Paige Matthews, MA, NCC, is a co-occurring therapist at Bridgeway Recovery Services in Salem. A co-Occurring therapist provides individual and group counseling for people with co-occurring mental health and substance-use disorders. Matthews specializes in LGBTQ+ substance use and mental health counseling. Reach her at pmatthews at bridewayrecovery.com.
Substance use is everywhere. It’s in Salem. It’s in rural Oregon and it’s in urban Oregon. It’s on farms and it’s in apartments. In fact, there is a really high chance somebody you know has an addiction.
Addiction is everywhere, so we study addiction and how to stop it. We figure out where addiction comes from, and we make manuals and workbooks to stop it. We care a lot and we do great work.
But there’s a problem.
Addiction treatment usually focuses on socially-dominant populations such as people who are white, heterosexual, and English-speaking. While this treatment is important, it misses the mark because it misses everyone else.
One group that gets missed far too often in addiction treatment is the Lesbian, Gay, Bisexual, Transgender, and Queer (LGBTQ+) community. In most healthcare settings, sexual orientation is merely a checkbox on a form (if it is even on the form at all), not an integral piece of treatment.
We need to do better. We need to consider sexual orientation in medical and mental health treatment because sexuality affects health.
The health of our LGBTQ+ community is at stake. According to The National Alliance on Mental Illness (NAMI) (2018), LGBTQ+ individuals are three times more likely to experience mental health problems.
These problems can come from the stress of discrimination; harassment; violence; being denied legal rights; family rejection; fear of coming out; being labeled “perverts;” a lack of LGBTQ+ support systems; a constant need to define and defend their identity, and health-care providers who don’t ask about or understand sexual identity.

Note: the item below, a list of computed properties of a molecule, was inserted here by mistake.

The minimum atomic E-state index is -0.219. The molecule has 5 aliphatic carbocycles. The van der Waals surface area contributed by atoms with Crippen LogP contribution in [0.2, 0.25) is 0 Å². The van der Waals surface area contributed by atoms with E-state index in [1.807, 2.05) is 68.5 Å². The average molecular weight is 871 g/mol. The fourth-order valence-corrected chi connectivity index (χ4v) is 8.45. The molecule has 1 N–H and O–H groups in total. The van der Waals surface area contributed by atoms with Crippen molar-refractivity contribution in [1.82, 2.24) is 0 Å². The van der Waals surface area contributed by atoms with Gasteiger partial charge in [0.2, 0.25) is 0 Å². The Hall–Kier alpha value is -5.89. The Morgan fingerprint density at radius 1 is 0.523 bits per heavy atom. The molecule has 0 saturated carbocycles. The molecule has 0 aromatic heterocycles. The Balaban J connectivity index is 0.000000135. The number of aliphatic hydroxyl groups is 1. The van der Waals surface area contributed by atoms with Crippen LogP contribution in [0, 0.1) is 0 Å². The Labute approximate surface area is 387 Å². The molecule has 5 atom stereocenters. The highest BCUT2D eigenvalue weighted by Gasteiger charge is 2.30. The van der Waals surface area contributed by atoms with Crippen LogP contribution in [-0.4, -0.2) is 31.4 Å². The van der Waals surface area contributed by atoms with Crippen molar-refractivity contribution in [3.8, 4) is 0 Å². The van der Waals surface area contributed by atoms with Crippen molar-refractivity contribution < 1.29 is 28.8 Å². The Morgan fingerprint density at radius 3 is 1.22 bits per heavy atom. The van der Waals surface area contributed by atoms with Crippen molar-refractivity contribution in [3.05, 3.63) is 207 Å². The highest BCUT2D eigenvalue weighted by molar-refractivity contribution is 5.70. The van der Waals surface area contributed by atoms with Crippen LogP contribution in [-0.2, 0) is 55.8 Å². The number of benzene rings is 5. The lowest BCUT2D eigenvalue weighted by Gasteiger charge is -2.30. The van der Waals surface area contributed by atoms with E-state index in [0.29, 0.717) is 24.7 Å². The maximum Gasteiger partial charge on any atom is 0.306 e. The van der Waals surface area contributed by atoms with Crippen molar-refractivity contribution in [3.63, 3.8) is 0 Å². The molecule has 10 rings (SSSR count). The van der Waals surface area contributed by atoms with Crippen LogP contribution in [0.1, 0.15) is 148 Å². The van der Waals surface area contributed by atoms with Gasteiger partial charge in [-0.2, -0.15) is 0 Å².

These stressors can create mental distress, and they can also lead to substance use. According to NAMI (2018), LGBTQ+ folks use substances three times as much as their straight peers.
Three times as much.
So what do we do about it? We create healing spaces where LGBTQ+ folks can explore the connection between their sexuality, their mental health, and their substance use.
We remember substance-use treatment may look different for a gay person than it does for a straight person. Alcohol may have helped someone forget about being kicked out and homeless at age 15 after coming out to their parents. Methamphetamine may have helped someone feel confident enough to go to a gay event.
The need for more LGBTQ+ affirming addiction and mental-health treatment is urgent.
LGBTQ+ individuals are more likely to attempt suicide, more likely to self-harm, and more likely to use substances. To address this need, at Bridgeway Recovery Services, we have established a therapy group where people can talk about the relationship between their sexuality, mental health, and substance use.
Let’s create more of these spaces in Salem. Let’s come together as a community and create more spaces, groups, and gatherings in Salem where LGBTQ+ people can heal.
Let’s create places where they can thrive.